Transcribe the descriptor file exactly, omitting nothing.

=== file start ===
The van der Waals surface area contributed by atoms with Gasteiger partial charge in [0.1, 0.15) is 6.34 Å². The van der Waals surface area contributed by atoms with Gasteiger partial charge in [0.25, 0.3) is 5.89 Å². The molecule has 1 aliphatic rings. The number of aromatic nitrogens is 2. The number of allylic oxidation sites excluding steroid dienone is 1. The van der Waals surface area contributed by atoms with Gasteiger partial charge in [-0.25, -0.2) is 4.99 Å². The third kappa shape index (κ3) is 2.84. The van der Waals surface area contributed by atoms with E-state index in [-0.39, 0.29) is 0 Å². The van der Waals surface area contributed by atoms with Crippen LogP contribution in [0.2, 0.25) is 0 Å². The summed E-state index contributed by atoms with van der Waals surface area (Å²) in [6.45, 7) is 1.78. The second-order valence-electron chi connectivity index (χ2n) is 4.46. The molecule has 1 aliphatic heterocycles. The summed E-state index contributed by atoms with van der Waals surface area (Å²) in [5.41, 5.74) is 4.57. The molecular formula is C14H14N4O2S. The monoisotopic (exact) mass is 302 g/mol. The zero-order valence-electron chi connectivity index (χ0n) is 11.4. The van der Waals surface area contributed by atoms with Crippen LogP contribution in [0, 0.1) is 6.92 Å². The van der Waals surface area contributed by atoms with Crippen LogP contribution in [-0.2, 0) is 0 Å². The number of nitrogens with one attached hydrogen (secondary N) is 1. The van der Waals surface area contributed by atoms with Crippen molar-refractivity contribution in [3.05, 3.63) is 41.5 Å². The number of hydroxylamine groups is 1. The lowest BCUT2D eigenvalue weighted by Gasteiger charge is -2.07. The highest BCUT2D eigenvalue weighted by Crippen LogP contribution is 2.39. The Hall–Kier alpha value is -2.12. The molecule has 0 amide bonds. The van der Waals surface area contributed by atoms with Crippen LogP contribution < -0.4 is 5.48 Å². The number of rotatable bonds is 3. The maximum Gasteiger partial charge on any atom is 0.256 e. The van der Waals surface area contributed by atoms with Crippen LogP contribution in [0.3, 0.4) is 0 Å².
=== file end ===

The van der Waals surface area contributed by atoms with Gasteiger partial charge in [0.1, 0.15) is 6.34 Å². The van der Waals surface area contributed by atoms with Gasteiger partial charge in [0.25, 0.3) is 5.89 Å². The molecule has 1 aliphatic rings. The number of aromatic nitrogens is 2. The number of allylic oxidation sites excluding steroid dienone is 1. The van der Waals surface area contributed by atoms with Gasteiger partial charge in [-0.25, -0.2) is 4.99 Å². The third kappa shape index (κ3) is 2.84. The van der Waals surface area contributed by atoms with E-state index in [-0.39, 0.29) is 0 Å². The van der Waals surface area contributed by atoms with Crippen LogP contribution in [0.2, 0.25) is 0 Å². The summed E-state index contributed by atoms with van der Waals surface area (Å²) in [6.45, 7) is 1.78. The second-order valence-electron chi connectivity index (χ2n) is 4.46. The molecule has 1 aliphatic heterocycles. The summed E-state index contributed by atoms with van der Waals surface area (Å²) in [5.41, 5.74) is 4.57. The molecular formula is C14H14N4O2S. The monoisotopic (exact) mass is 302 g/mol. The zero-order valence-electron chi connectivity index (χ0n) is 11.4. The van der Waals surface area contributed by atoms with Crippen LogP contribution in [0, 0.1) is 6.92 Å². The van der Waals surface area contributed by atoms with Crippen LogP contribution in [-0.2, 0) is 0 Å². The number of nitrogens with one attached hydrogen (secondary N) is 1. The van der Waals surface area contributed by atoms with Crippen molar-refractivity contribution in [3.05, 3.63) is 41.5 Å². The number of hydroxylamine groups is 1. The lowest BCUT2D eigenvalue weighted by Gasteiger charge is -2.07. The highest BCUT2D eigenvalue weighted by Crippen LogP contribution is 2.39. The Hall–Kier alpha value is -2.12. The molecule has 0 amide bonds. The van der Waals surface area contributed by atoms with Crippen LogP contribution < -0.4 is 5.48 Å². The number of rotatable bonds is 3. The maximum Gasteiger partial charge on any atom is 0.256 e. The van der Waals surface area contributed by atoms with Crippen LogP contribution in [0.3, 0.4) is 0 Å².